I have a design for a compact full range speaker cabinet that is based on a cone.

Greetings,

The length of a rear loaded horn is base on three factors.

1 ) The parameters of the driver.

2) The volume of the chamber it resides in.

3) The throat area.

The combination of the chamber volume and throat area result in an acoustical low-pass filter.

First, the acoustical parameters of the driver and chamber need to be considered, as they become half of the circuit. The driver Cas, and the chamber Cab are both an acoustical compliance. Think of the acoustical compliance analogy as an electrical capacitance analogy.

The throat area constitutes an acoustical mass, or Mat. Think of that analogy as an electrical inductance analogy.

The values of an acoustical analogy and electrical analogy are treated the same when calculating filter math. The acoustical Compliance is in Farrad, and the acoustical Mass is in Henry.

What do you get when you resonate the reactive element of a capacitor, and the reactive element of an inductor? A low-pass filter circuit. The slope will be that of a 1st Order filter network. 6dB / Octave.

Once that frequency has been determined, the length of a rear loaded horn is calculated by multiples of half wavelengths in order for the horn mouth and speaker cone to be in acoustic phase. The phasing will only occur at the low-pass frequency. As the frequency increases the horn ceases to radiate. Below that frequency the horn is the primary radiator. The cut-off frequency of a rear loaded horn does not determine it's length.

For example. If the low-pass frequency is 300 Hz, the length of your horn will be 22.6 inches, 67.8 inches, 113 inches, etc...

Another parameter to consider is the Efficiency Bandwidth Product. fs / Qes.

Cone drivers with EBP values lower that 150 IMO, make for questionable horn drivers. Those with values of 100 and lower are best suited for bass reflex and sealed enclosures. Speakers with low EBP values typically require large enclosures.

Drivers with EBP values of 175 and greater are better suited for horn loading, and also bass reflex enclosures. The higher the EBP value, the smaller chamber volume is required.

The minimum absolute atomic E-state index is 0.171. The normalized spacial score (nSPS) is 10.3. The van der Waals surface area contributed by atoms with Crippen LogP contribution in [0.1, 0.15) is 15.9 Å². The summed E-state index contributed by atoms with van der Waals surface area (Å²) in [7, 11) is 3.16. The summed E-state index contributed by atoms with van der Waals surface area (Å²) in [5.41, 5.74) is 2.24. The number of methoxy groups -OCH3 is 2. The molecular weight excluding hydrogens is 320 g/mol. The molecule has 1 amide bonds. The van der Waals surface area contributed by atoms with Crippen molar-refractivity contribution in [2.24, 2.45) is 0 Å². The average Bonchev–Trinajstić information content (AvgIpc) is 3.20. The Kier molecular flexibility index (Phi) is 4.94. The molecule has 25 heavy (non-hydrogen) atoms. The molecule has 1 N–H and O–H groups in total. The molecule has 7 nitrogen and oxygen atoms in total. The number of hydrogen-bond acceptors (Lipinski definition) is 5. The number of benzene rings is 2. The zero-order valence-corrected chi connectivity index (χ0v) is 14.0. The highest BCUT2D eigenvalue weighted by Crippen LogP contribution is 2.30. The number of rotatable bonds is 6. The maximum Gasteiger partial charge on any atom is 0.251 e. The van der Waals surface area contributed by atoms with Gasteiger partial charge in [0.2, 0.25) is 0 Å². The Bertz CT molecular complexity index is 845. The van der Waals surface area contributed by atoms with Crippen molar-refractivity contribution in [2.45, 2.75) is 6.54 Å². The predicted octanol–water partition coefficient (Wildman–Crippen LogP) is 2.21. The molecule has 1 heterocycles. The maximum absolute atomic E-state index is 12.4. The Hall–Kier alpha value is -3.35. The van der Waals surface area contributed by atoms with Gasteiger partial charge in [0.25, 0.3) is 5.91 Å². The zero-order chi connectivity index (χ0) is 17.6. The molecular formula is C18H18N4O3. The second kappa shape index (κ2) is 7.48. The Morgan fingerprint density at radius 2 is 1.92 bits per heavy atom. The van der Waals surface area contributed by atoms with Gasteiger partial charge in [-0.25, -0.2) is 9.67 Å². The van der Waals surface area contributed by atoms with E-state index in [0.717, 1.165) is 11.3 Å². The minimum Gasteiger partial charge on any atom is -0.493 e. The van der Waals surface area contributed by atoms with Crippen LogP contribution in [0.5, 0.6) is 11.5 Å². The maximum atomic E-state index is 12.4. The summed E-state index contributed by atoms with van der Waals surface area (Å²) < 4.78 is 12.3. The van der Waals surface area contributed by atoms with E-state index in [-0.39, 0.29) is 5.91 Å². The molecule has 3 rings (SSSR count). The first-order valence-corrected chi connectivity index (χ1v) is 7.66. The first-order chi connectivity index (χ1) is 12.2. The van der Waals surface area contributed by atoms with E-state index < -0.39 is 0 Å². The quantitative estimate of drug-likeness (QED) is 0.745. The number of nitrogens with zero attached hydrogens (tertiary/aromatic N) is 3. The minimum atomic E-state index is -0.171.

Other factors for horn loading will be high motor strength, and light cone weight.

The best equation I have found to use is Vincent Salmon's equation for a hyperbolic horn. It allows you a degree of latitude when choosing a mouth area while maintaining the proper length. That latitude being the 'T' in the equation. A 'T' of .6 is typical. As the number decreases the flare becomes Catenoidal. At that point the horn behaves more like slightly flared a tube, which will cause distortion. When the number approaches 1, the flare becomes more Exponential. A number greater than 1 is not desirable, as the horn would flare too rapidly.

A word of advise. Just because a speaker has a cone doesn't mean it is suitable for horn loading. Stuffing a speaker with a low EBP into a small chamber will produce mushy, ill-defined bass, flawlessly.

The EICO enclosure is certainly a unique enclosure. I own a pair. Not audiophile grade, but pleasant to listen to for background music.

Now, a word about compound horns. The length of both horns, not including the chamber between them must be multiples of a half wavelength. For example, if your bass horn is 67.8 inches, and you wish to make your mid horn 6 inches, then the combined length of both horns will be 67.8 inches. What ever you add in the front horn length must be subtracted from the bass horn length. That way the acoustic phasing between the two horns will be at unity at the low-pass frequency.

Also. Choosing drivers with an fs lower than 35 Hz becomes problematic. A proper cut-off frequency for a cone driven horn is within 5 Hz below fs in order to achieve proper reactance annulling. Designing a horn based on very low fs frequencies will result in a very long horn with an unwieldly mouth area. Shortening a horn with a very low cut-off in order to make it suitable for domestic use will result in what is called a discontinuity. Your horn is no longer a horn, but a tapered tube.

H.F.